“Over the past years there have been dozens of times that the only EMS unit was busy leaving no healthcare available for emergencies and citizens in desperate need,” he said.  “Each and every time this occurs there is community outrage towards the county.  The cost of completely assured personnel available on Ocracoke 24/7/365 is only around $250,000, this adds four paramedics, and adds an extra person to every shift to be on the island without fail at all times to provide healthcare.  We have asked for this position for the last two years due to emergencies we couldn’t respond to due to call volume, it has been cut both times.” 

He also noted the delay in building a free-standing EMS station on the island.

“We received a full grant years ago to build an EMS station on Ocracoke,” White said. “Where is it?  Should have been done and built long ago at this point.  All complaints on the island pertaining to the service and morale are poor equipment related (trucks), terrible pay, or the EMS base, it is killing morale to be stowed away in an upstairs apartment with only one room that has a door, the other living quarters has a sheet up as a door. 

“They all know this base should have long been built, and nobody is getting it done for them.”

White was also critical of Hyde County government for not sufficiently funding the Sheriff’s Office and the volunteer fire departments.

In her budget message, read at the May 1 commissioners meeting and available online, Noble recommended a property tax rate of 1.045 cents per $100 of assessed valuation for the 2023-2024 fiscal year that begins July 1 and supports a budget of $16.9 million an increase of 9.065 % from last year.

The new tax rate would be an increase of $0.15 from the previous year. Last year’s rate was $0.895 cents per $100.

Noble’s proposed budget calls for an overall increase of $394,193 for EMS services.

According to her message:

“This budget includes an administration assistant for EMS collections in an effort to generate the maximum allowable revenue reimbursements through insurance and Medicaid/Medicare filings.

“The proposed budget includes the cost to lease one new ambulanceat $45,000.

“Hyde County has an aging fleet and needs to reinvest in their ambulances in lieu of spending exorbitant repair bills on the older depleted vehicles and to maintain reliable service for our citizens.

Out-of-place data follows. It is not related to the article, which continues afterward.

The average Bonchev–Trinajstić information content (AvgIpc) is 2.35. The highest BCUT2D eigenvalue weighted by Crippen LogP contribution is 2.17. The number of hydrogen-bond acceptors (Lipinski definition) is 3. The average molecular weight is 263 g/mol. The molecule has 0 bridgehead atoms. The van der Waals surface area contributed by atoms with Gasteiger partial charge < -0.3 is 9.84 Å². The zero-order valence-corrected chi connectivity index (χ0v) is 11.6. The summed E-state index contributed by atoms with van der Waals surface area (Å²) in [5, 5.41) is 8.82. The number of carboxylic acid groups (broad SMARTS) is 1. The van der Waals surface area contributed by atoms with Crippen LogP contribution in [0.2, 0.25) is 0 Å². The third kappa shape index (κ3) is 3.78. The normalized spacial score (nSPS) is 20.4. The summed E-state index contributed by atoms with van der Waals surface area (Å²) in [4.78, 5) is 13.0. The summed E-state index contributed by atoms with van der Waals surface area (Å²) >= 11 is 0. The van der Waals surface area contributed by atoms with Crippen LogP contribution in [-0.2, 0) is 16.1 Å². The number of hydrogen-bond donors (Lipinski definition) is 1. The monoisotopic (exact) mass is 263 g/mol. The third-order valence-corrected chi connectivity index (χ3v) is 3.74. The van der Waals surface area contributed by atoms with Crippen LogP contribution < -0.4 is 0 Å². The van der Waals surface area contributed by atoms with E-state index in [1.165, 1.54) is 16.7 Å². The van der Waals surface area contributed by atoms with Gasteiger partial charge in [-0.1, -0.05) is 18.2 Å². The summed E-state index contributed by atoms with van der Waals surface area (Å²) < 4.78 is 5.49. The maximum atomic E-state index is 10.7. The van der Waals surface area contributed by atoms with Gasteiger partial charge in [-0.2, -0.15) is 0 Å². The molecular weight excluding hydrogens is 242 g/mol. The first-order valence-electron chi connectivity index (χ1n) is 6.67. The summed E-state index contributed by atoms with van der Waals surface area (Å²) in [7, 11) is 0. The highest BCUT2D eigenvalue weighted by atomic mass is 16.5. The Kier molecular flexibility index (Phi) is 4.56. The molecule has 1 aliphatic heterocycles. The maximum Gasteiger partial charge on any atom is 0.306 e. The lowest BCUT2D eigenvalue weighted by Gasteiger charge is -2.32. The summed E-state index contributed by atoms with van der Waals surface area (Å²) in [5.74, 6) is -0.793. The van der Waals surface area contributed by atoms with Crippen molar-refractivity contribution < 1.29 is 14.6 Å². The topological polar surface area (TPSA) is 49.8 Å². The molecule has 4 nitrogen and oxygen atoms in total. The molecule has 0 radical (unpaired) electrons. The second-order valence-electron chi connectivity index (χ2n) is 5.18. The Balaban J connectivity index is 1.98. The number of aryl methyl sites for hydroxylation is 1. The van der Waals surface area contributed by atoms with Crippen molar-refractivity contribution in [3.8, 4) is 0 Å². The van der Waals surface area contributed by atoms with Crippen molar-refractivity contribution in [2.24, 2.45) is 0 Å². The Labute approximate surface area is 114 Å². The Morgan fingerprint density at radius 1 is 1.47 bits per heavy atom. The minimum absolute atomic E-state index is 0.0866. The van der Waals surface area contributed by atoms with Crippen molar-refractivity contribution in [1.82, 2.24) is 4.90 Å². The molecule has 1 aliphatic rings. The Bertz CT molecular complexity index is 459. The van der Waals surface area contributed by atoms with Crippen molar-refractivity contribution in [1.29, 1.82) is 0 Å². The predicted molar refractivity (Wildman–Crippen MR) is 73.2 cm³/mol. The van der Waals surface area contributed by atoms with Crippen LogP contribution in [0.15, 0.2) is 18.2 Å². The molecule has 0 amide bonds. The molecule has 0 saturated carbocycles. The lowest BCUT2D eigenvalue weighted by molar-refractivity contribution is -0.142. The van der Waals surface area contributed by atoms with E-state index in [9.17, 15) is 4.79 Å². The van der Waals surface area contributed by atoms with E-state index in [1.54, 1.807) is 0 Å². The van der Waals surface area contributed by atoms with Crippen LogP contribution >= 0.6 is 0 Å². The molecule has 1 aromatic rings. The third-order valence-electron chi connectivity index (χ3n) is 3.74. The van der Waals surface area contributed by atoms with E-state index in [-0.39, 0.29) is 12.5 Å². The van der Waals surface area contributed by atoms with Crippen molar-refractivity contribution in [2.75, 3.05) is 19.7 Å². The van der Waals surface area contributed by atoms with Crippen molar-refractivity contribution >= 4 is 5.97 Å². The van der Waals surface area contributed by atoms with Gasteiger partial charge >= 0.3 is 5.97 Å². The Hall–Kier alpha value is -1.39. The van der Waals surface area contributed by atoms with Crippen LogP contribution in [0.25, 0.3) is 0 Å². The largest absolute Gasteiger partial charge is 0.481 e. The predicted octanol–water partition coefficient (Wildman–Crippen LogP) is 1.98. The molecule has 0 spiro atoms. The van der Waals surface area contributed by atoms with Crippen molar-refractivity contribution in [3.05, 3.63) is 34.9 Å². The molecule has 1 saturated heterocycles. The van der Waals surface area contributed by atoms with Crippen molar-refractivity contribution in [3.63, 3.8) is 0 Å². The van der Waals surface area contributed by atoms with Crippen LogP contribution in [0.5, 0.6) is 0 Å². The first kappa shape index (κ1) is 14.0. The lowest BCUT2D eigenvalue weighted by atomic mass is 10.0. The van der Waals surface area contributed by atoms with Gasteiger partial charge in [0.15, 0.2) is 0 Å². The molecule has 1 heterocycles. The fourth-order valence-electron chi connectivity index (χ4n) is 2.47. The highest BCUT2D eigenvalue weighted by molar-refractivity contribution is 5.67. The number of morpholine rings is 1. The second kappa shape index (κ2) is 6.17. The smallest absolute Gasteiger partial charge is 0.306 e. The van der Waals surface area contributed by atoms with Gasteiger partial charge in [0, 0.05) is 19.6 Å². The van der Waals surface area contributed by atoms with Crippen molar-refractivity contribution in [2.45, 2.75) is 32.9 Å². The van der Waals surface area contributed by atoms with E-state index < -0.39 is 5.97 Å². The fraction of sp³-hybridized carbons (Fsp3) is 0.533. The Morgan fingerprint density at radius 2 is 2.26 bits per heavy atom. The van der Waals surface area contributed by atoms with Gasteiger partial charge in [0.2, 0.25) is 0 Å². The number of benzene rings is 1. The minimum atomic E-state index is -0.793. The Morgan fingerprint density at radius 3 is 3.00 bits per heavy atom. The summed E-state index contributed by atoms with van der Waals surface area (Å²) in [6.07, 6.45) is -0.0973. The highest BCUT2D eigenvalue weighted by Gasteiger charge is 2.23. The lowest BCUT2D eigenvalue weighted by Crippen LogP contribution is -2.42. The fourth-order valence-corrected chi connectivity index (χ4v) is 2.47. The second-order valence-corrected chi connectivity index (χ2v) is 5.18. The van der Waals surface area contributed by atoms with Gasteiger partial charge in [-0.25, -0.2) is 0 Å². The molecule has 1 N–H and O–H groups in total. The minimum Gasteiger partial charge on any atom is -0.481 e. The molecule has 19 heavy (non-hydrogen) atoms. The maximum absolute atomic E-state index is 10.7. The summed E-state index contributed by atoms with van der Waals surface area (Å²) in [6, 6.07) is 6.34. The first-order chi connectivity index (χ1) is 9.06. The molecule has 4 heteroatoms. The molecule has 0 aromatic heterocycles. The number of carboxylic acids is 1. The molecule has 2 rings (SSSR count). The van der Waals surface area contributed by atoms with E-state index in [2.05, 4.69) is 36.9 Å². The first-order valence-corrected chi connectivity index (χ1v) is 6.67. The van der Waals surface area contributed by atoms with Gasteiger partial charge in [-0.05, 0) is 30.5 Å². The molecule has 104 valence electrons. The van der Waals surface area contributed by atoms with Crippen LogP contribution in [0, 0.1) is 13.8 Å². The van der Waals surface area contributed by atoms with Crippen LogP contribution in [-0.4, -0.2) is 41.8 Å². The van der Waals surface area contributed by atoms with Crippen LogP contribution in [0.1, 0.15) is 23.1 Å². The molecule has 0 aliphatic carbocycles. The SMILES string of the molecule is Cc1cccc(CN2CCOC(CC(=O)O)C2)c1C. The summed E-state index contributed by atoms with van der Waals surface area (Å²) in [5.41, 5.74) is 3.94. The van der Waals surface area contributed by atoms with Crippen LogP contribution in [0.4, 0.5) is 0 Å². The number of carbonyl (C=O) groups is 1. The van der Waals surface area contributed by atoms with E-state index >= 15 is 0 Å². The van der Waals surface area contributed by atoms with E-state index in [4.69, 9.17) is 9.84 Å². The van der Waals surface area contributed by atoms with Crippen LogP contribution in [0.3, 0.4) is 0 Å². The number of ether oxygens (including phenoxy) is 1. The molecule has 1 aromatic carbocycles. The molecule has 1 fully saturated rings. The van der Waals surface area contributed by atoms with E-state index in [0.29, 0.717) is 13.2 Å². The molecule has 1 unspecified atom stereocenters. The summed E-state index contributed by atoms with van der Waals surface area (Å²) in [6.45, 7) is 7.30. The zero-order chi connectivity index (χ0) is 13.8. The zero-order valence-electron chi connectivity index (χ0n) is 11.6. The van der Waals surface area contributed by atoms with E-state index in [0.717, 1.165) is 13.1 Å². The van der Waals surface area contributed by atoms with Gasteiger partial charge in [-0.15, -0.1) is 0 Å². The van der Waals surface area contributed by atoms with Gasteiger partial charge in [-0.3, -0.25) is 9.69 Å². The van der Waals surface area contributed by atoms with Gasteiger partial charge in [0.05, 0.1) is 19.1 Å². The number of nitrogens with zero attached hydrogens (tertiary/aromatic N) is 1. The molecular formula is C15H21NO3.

“An investment of an additional leased ambulance each year for four consecutive years would yield a fully upgraded fleet.

“The mainland EMS station in need of a roof replacement, handicap ramp replacement and other minor repairs. These are reflected and increase this budget.

“In order to be competitive with similar surrounding counties, a pay scale increase based on experience is included for Emergency Medical Technicians. Pay rates for EMS employees in surrounding counties were taken into consideration while setting the small hourly pay rate changes reflected in this budget.

“Due to the reduced labor force and rising wages, the environment is such that surrounding counties increased salaries, with significant increases for first responders. Therefore, with this budget, an increase in salaries for Hyde County’s EMS staff is suggested to provide service in a manner that provides for safe and healthy communities. The total increase in the budget for salaries and all related benefits is approximately $197,000.

“This original Manager’s Proposed Budget included four Quick Response Vehicle medics for Ocracoke in an effort to increase year-round coverage while also decreasing costs as much as possible. This solution has one fully staffed ambulance and 1 QRV with a Paramedic Service Provider staffed year-round as opposed to two fully staffed ambulances in the summer season and one fully staffed ambulance during the off season.

“The total additional yearly cost to change our staffing in this manner would have increased our total county budget by $249,109 and given our budget constraints this option was withdrawn although it would greatly increase service levels if funding was available.”

Posted in GOV